CricInfo at World Cup 1999
[The ICC Cricket World Cup - England 1999]

Boucher an extra batting option for RSA
Trevor Chesterfield - 9 April 1999

CANTERBURY (England) - South Africa's willingness to experiment has suddenly launched Mark Boucher's international limited-overs career as a possible alternative No 3 batsman in this year's World Cup.

Which is an interesting twist for the young man from East London who scored a limited-overs maiden century at the St Lawrence Road Ground yesterday and gives the South African World Cup selection panel the sort of option they would be quite happy to have in their side as the third warm-up match looms at Southgate in north London tomorrow.

Whether he will be pushed in at three in the final warm-up match, against Middlesex, is another matter. With Lance Klusener and Nicky Boje also a possibility in the selectors thinking, the Boucher option looms as a realistic possibility in one of the opening games.

The way Boucher and Klusener put their century partnership together against a Kent bowling attack which was of the pop-gun variety yesterday showed that South Africa's plans are coming together. It had several Indian journalists, who decided watching the pre-tournament favourites was a much better idea than going to Harrogate, where the game against India was abandoned anyway, worried about the opening Group A game at Hove on Saturday.

There was plenty of purpose and style in Boucher's innings, making the most of anything short and wide: the 50 was off only 38 balls and the tempo continued much the same in his second half century scored off 56 balls. All very statistically correct in terms of the job he was sent in to do as he arrived when Gary Kirsten departed for 24 with South Africa 56 runs on the board.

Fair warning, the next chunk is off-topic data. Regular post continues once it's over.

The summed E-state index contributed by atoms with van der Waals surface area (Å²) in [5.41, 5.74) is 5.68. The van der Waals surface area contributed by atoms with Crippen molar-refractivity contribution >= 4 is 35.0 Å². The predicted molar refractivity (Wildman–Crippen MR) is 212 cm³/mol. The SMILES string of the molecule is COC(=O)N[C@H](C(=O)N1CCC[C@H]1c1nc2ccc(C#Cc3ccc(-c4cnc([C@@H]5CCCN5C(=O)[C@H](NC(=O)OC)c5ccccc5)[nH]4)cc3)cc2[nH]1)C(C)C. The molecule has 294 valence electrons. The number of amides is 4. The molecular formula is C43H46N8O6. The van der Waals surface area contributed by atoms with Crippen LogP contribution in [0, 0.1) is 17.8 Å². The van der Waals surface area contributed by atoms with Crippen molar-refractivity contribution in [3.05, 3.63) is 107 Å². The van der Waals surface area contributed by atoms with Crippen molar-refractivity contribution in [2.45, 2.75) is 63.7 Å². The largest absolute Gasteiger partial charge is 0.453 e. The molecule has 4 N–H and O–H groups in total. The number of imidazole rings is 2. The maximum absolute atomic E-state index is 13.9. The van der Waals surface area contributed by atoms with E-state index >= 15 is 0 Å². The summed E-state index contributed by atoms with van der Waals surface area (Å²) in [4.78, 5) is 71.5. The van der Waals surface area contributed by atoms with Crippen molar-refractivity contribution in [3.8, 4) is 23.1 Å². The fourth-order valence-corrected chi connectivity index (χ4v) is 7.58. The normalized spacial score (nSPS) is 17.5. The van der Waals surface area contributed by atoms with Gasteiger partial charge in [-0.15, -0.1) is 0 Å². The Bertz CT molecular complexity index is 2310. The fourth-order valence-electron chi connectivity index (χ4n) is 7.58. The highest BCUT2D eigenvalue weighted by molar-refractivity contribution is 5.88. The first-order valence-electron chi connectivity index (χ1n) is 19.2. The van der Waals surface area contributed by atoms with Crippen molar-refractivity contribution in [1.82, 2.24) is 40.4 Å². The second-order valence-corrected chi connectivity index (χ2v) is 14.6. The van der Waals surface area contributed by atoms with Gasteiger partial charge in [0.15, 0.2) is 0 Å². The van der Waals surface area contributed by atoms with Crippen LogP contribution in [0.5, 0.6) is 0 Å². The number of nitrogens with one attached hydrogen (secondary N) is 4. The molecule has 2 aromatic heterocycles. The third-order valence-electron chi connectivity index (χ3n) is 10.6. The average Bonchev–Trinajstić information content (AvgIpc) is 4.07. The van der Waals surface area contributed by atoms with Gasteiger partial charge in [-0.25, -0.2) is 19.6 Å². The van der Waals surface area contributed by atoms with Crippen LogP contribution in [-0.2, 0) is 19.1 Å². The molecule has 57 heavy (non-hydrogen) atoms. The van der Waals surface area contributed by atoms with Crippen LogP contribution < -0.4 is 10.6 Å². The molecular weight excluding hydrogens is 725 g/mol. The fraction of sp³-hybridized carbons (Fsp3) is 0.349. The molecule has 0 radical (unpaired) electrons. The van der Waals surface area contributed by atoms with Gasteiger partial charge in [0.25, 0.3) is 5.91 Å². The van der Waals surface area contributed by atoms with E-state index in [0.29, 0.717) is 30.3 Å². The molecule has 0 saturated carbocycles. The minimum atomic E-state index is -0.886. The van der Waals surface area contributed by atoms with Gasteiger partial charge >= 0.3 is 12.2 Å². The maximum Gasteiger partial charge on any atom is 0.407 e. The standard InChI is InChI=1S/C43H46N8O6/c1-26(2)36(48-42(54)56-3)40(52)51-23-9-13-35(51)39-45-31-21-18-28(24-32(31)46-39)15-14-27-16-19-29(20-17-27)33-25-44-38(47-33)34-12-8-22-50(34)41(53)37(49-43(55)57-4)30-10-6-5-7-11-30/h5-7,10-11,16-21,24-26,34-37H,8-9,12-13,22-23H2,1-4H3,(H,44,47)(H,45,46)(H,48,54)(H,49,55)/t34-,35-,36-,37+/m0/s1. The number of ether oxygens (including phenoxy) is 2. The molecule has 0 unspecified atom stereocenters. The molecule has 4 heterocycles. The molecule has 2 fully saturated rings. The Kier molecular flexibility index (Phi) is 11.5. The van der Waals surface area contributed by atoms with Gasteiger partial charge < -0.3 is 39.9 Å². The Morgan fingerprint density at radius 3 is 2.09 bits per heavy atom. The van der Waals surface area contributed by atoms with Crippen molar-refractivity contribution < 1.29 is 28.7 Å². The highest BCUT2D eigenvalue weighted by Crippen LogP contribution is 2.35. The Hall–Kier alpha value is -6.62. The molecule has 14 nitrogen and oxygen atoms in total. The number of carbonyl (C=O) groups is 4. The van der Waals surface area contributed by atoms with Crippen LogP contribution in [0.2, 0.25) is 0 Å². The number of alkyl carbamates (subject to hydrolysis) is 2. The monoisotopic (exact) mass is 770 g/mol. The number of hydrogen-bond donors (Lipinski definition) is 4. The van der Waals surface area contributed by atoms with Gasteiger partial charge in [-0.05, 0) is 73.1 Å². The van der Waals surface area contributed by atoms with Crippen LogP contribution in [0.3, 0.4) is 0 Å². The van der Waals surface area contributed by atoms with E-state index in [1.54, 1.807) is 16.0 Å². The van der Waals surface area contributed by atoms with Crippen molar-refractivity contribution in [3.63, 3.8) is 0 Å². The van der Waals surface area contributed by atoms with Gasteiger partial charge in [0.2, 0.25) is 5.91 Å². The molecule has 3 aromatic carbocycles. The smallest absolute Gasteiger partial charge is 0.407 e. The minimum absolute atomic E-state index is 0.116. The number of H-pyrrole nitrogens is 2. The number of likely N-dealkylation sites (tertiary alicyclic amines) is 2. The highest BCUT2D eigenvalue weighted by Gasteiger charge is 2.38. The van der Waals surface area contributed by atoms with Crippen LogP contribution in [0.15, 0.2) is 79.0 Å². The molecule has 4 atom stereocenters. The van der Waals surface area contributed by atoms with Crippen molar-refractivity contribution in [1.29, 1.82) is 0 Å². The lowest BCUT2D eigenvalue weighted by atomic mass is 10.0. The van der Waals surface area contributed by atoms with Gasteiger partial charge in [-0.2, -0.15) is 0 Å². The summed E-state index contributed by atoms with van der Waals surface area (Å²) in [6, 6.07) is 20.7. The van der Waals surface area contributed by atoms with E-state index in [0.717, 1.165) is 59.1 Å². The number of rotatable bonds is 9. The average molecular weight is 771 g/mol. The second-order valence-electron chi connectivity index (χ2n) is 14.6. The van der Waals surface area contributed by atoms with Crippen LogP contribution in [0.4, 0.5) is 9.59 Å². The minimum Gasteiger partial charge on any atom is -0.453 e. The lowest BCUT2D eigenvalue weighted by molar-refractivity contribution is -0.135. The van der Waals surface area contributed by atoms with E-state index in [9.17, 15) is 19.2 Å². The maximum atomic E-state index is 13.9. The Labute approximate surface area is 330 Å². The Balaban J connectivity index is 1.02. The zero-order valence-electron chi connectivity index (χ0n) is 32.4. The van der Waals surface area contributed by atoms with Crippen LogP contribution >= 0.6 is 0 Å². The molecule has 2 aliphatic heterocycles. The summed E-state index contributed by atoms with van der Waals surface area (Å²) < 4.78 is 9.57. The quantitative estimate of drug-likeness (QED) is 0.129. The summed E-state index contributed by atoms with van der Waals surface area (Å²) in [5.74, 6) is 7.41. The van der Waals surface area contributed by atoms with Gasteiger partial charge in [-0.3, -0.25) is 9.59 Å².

When Klusener joined him at 211 in the 37th over of the innings, the possibility of a 300 plus score loomed as large as it was ever going to be under such perfect conditions. In the end the South Africans put together 320 for six off their 50 overs on a mild, balmy day for this time of year. But the hard-hitting displayed in the fifth-wicket partnership of 104 off only 12 overs.

The rotation of the run-scoring rate between the two did not lag and Klusener showed his contempt for anything over-pitched or good for the drive. He picked off three successive fours off Min Patel, an off-spinner of sorts who no doubt which he had stayed in bed with a stubbed toe.

While Klusener's innings of 58 off 35 balls was as cultured as it was hard-hitting, the South Africans went looking for the big score. It was a clever tactic as the Kent bowling and fielding was not the sort you would expect from one of England's leading limited-overs counties. In what is often called the garden of England the rubbish they served up was not much better than fodder for the compost.

The value of Boucher's innings may materialise within the first week as the South Africa meet either India at Hove or Sri Lanka in the second.

Boucher paced his performance well throughout his innings: making the Kent bowlers suffer for their waywardness. So dominant was his innings that the class of Jacques Kallis was often overlooked when the pair added 118 for the third wicket, partnership which allowed South Africa to go in search of their mammoth total.

Little wonder Kent, apart from Australian Andy Symonds who flashed 34 of 35 balls, folded as would any cardboard cut out. Some 59 years ago the skies of Kent hummed with Spitfires and Hurricanes in the Battle of Britain, but the Spitfire the Kent players wore on their shirts had no stomach for a fight as they went down by 170 runs in the 35th over.

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